Marymoor Park, 633-6282 www.womad.org/usa Mon.-Wed., July 27-29

WOMAD USA is back in the house. After a brief period at the beginning of the


Alive y kicking

Back from the brink, a world music festival brings big names to Redmond—including Peter Gabriel.


Marymoor Park, 633-6282 www.womad.org/usa Mon.-Wed., July 27-29

WOMAD USA is back in the house. After a brief period at the beginning of the year when it seemed like it might not happen, the lauded world music festival is returning for its fourth year at Redmond's Marymoor Park.

For many, the highlight of the event will be the appearance of WOMAD cofounder Peter Gabriel, who will be performing his own acoustic set in addition to guesting with Afro Celt Sound System. Gabriel's appearance will be his first U.S. concert since 1993, which should be enough to send ticket sales through the roof.

That's a good thing. Attendance has been a problem over the last three years, so striking the right balance between the big names and great but unfamiliar music has become paramount—one reason veteran Southern rocker Gregg Allman and soul icon Isaac Hayes have been added to the bill following the cancellation of former Led Zeppelin singer Robert Plant.

For those questing more off the beaten path, there's still much to enjoy. France's Lo'Jo, the hit of the first year, return in support of their album Bohꭥ de Cristal, while New York-based Arabic violin and oud virtuoso Simon Shaheen and Qantara offering a mesmerizing acoustic take on world fusion, amply illustrated by their debut, Blue Flame.

"They all know music other than Western classical or American jazz," Shaheen says of his bandmates. "They're so versatile, it's so pleasant and beautiful when we play together; there's a common language."

The highlight of the opening Friday, however, isn't likely to be someone new, but the veteran gospel voices of the Blind Boys of Alabama, who've been together for 62 years. Their new disc, Spirit of the Century, is a career high, with sympathetic backing from stringed instrument genius David Lindley (also appearing solo, but likely to sit in with the Blind Boys) and bluesman John Hammond, among others. The most immediately striking cut is a version of "Amazing Grace" sung to the tune of "House of the Rising Sun," in addition to material by Ben Harper and, curiously, Tom Waits. An unlikely pairing, maybe, but it works, according to Blind Boys leader Clarence Fountain. "We can pick a song, listen to it, and put the arrangement we want on it—not like the person who sang it, but our own way and the way we love to do things," he says. "We know how to do what needs to be done, in a gospel way."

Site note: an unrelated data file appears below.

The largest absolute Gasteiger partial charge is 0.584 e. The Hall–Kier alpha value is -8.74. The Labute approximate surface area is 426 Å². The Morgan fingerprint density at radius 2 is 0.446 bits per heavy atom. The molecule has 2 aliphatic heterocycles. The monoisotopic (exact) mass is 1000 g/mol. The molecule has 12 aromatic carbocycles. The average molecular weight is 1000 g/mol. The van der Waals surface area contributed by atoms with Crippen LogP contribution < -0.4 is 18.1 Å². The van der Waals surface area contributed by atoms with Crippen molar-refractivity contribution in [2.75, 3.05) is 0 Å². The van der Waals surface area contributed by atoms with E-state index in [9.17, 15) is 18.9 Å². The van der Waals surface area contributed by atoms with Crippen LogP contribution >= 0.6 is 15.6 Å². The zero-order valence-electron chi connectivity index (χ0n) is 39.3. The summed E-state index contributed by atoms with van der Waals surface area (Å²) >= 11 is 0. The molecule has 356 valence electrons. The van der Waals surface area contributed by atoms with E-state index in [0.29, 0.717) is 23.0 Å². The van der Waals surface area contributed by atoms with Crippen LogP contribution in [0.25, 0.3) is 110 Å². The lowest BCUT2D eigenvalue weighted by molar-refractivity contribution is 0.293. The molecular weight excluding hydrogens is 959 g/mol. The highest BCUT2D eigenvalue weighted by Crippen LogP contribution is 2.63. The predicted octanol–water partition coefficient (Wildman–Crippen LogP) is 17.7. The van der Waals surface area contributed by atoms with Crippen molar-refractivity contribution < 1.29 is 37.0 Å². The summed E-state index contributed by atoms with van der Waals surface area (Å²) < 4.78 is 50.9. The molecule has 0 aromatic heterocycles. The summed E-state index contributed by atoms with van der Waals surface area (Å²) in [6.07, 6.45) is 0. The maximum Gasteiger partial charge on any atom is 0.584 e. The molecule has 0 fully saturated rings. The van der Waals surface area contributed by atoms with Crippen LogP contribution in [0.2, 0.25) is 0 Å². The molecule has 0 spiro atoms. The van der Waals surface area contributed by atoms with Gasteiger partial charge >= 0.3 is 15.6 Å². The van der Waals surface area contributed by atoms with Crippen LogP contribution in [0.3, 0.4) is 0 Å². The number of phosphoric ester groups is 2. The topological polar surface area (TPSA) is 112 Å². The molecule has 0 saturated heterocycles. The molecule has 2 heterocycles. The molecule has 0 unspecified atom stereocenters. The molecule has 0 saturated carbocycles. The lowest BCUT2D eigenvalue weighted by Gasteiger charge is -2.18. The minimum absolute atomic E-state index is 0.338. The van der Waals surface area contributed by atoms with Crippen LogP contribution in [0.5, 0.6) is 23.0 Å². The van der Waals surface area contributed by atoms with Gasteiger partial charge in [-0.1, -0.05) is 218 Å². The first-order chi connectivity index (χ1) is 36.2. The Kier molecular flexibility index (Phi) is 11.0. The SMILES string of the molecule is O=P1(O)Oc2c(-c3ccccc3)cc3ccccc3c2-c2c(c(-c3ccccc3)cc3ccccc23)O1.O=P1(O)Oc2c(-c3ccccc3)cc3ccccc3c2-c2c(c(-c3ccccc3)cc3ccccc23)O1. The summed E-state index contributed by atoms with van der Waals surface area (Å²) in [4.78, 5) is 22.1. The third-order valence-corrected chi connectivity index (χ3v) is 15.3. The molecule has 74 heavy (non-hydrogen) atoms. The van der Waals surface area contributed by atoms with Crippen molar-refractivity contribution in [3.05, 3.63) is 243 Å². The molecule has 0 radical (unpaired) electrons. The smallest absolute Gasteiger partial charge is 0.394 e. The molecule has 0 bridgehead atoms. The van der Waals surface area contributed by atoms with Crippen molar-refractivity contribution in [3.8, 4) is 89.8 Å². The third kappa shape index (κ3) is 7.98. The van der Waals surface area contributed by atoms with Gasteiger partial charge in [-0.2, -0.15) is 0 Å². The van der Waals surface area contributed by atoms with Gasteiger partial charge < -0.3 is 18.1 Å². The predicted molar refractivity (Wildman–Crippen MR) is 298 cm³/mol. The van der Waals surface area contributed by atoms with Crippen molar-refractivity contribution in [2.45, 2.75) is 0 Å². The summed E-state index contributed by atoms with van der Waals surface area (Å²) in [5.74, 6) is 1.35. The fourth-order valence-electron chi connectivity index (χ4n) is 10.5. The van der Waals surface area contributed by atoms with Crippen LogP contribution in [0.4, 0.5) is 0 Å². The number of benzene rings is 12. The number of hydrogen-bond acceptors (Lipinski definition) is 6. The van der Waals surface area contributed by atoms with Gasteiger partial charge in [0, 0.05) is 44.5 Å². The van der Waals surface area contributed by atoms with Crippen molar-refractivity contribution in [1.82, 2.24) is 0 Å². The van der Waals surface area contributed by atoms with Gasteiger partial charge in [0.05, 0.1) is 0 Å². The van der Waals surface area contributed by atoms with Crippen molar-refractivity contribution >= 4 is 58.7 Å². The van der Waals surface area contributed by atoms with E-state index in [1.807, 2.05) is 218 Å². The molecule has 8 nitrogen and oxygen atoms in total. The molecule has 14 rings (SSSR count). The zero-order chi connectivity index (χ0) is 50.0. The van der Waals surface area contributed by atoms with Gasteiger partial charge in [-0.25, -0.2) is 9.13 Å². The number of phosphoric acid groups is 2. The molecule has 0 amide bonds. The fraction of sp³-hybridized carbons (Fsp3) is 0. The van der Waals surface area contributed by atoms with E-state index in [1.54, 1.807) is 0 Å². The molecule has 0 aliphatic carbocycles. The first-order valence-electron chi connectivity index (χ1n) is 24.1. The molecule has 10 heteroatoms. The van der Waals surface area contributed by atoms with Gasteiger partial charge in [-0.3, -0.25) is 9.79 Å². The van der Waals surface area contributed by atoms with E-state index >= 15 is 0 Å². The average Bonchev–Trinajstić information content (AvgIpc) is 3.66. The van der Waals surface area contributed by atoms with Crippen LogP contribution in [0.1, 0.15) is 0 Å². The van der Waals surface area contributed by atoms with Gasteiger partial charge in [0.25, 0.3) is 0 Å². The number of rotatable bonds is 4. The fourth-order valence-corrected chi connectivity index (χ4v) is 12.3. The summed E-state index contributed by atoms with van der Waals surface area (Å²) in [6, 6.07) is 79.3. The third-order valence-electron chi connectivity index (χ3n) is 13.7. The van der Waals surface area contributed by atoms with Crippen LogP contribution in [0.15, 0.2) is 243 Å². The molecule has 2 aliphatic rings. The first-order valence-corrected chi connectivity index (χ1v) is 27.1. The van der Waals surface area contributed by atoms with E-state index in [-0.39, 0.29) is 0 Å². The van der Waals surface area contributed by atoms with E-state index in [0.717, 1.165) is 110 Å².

INEVITABLY, THERE'S PLENTY of African music, and Senegalese superstar (and former Gabriel collaborator) Youssou N'Dour is bound to attract attention with his charismatic high griot voice, a pumping band playing highly danceable mbalax, and a strong recent record, Joko (The Link). His show, he promises, "will be a Youssou N'Dour concert. We'll be playing songs from the whole history of the band. My main aim is to leave the stage and see everybody smiling."

Another African band might give him a run for his money in the excitement stakes. Nigeria's L᧢᪡, fronted by a masked singer, could prove to be the surprise hit of the weekend, if their CD WebeforeMe (released on Indigedisc, the label run by Seattleite Andy Frankel) is typical of their sound. Along with churning Afrobeat, there's also plenty of highlife and juju rhythms, as well as a heavy dose of '80s funk—these guys clearly treasure their Gap Band and Roger and Zapp records, making for a wonderful and contagious mix of sounds.

The genre known as global fusion, where techno meets ethno, is well represented by Britain's multicultural Transglobal Underground. Over the course of the last decade, their sound has moved from dance beats with exotic samples to being a true world music band for whom dance beats are an integral part of the mix, even venturing into R&B on their new release, Yes Boss Food Corner.

"When we get together, there's a funk R&B, soul feel in the middle of what everyone's into," says keyboard player Tim Whelan. "This was a strong group album, and there's a strong African feel." Indian music, always part of the ethos, also comes across more strongly this time. Whelan explains that before, the musicians "were guests, whereas on this album two people are full-time members, on sitar and percussion."

So who else promises delights at WOMAD? Malian Boubacar Traor駳 bluesy touches connect the dots between Africa and America. Then there's Kathryn Tickell, the English piper with strong Northumbrian roots. The Oysterband's folk-rock could tear the roof off (if there were one), and the delicacy of Tibetan diva Yungchen Lhamo will win her new friends.

About the only thing that could improve this year's WOMAD would be the inclusion of Mali's brilliant Super Rail Band—but they're appearing on July 28 in the Summer Nights at the Pier series, sandwiched incongruously between Tower of Power and War.

So you can't have everything. But this year's WOMAD offers an excellent, rich musical smorgasbord. As Peter Gabriel said at the May press conference announcing the lineup, "I challenge anyone to come to WOMAD USA and not be inspired by something they see there. I make a new discovery each time I attend."


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